Filtering and Annotation of Variants that are Rare
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README.txt
favr_common.py
favr_family_annotate.py
favr_pe_bias_detector.py
favr_rare_and_true_classify.py
favr_rare_and_true_filter.py
favr_refgene_annotate.py

README.txt

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FAVR - Filtering and Annotation of Variants that are Rare
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Version: 1.0

Authors: Tu Nguyen-Dumont (1), Fabrice Odefrey (1),
         Melissa C Southey (1), Daniel J Park (1),
         Bernard J Pope (2).

         (1) Genetic Epidemiology Laboratory, Department of Pathology.
         (2) Victorian Life Sciences Computation Initiative.

         The University of Melbourne, Australia.

Web:     https://github.com/bjpop/favr

License: BSD

Requirements: Python 2.6, and the PySam library
(http://code.google.com/p/pysam/).

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General description
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Characterizing genetic diversity through the analysis of massively parallel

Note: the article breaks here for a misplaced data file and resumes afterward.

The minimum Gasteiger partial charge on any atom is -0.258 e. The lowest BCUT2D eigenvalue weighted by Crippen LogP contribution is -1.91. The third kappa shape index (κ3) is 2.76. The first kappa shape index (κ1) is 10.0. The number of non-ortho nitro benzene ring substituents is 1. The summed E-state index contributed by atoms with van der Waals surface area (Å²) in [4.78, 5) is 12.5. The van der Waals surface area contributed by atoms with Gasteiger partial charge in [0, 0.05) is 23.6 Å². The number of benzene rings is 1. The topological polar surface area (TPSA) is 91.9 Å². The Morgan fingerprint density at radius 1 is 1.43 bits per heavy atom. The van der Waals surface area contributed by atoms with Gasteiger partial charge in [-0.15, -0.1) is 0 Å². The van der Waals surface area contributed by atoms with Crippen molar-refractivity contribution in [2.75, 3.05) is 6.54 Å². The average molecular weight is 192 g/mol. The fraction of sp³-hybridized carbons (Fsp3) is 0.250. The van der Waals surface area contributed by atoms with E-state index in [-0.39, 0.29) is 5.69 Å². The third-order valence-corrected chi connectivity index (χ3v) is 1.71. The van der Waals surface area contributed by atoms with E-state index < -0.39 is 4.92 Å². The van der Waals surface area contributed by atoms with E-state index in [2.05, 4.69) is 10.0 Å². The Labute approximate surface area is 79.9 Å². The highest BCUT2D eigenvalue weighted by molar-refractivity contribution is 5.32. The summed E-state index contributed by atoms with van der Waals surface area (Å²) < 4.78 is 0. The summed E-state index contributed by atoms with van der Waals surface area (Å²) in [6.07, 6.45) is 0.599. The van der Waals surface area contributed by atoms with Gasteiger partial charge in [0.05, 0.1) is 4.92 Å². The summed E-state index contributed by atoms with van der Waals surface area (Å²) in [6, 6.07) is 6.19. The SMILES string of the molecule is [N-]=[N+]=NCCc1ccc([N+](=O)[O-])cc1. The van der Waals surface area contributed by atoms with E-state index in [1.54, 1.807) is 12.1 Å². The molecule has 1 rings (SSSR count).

sequence (MPS) data offers enormous potential in terms of our understanding of
predisposition to complex human disease. Great challenges remain, however,
regarding our ability to resolve those genetic variants that are genuinely
associated with disease from the millions of "bystanders" and artefactual
signals. FAVR is designed to assist in the resolution of some of these issues
in the context of rare germline variants by facilitating "platform-steered"
artefact filtering. FAVR is a suite of tools that allow:

   (i) favr_pe_bias_detector.py:

       Filtering of artefacts derived from "imbalanced" paired end sequencing,
       such that variants are filtered out if they only occur on 35 base reads
       (from SOLiD4 50-35 paired end chemistry).

  (ii) favr_rare_and_true_filter.py:

       Filtering of variants based on their presence/absence and
       abundance in samples from comparators.

 (iii) favr_family_annotate.py:

       Annotation of variants based on their presence/absence in
       samples from relatives.

 (iv)  favr_refgene_annotate.py:

       Annotation based on RefGene co-ordinates of genetic features.

A note on command-line arguments and file names:

Each of the programs accepts command-line arguments, some of which are file
names. In all instances where a file name is expected you may use either a
relative or absolute path. Relative paths are interpreted "relative" to the
directory from which the program was executed, whereas absolute paths are